COFFMAN: But to use their money to pay down their credit cards, to use the money to pay their mortgage, those are not bad things for this economy. I think that is what sends the right signals to get this economy moving. But let me tell you about one of the things that I have been having discussions back in the district. Today I talked to the National Executive Director for the Community Bankers Association. Yesterday I talked to the Colorado Executive Director for the Colorado Independent Bankers Association. I talked to the Executive Director of the Colorado Bankers Association. What we have contradictory regulatory policies that on one hand you have the TARP thats bureaucratic, difficult for these banks to navigate. Saying here is money out there for you to lend. And then we’ve got regulatory policies that are coming down on them very hard. And they aren’t coming down on the big banks that are greatly raising their reserve requirements, causing them to re-capitalize and pull back. We need to sort through these. Some of it may not be dumping more and more money into it. So of it maybe straitening out the bureaucratic morass that affects the grassroots of our financial system. To get these credit markets moving.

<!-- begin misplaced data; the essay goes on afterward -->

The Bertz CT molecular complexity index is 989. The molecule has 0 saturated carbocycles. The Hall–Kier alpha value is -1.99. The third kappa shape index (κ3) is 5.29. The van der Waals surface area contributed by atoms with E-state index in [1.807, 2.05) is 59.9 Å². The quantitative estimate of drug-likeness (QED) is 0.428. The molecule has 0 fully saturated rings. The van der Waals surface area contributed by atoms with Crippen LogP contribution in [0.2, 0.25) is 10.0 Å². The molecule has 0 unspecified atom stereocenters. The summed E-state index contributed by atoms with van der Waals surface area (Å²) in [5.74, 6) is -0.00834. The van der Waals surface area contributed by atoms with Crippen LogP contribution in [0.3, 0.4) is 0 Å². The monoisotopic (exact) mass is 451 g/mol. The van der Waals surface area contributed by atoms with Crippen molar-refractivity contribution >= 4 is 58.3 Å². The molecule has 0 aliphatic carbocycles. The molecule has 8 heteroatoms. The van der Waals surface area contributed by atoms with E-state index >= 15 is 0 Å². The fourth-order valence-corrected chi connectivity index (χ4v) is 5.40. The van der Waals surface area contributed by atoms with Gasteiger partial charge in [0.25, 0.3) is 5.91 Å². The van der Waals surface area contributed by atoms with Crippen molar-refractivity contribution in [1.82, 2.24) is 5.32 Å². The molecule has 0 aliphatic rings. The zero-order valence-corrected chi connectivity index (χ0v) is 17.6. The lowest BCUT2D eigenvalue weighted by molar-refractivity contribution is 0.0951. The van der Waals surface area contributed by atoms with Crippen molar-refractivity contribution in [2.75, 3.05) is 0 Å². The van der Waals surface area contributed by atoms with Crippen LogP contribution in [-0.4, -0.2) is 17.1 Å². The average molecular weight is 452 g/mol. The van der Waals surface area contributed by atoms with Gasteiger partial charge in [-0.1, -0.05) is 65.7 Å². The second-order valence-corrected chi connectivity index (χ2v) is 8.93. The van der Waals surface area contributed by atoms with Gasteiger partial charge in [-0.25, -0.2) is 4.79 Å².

SILVERMAN: Lets talk about some specifics. For example, 1: Barack Obama says we have crumbling schools and they should be fixed. And new science labs because America has fallen behind in science. That is going to put people to work constructing new school buildings and hopefully help us down the road with a better-educated society. Do you disagree with that?

COFFMAN: You know, in a way I do. Because not all school districts, it’s not a one-size-fits-all for this country. I think the example that came up was a Milwaukee school system that has declining enrolment and has a shift towards charter schools and actually has a Choice Act where children can go to private schools with a scholarship. And Denver Public Schools has declining enrollment. They don’t need to build more schools. So you’ve got a lot of urban school districts that that’s not their issue. And yet they are given money for a single purpose. That doesn’t make sense.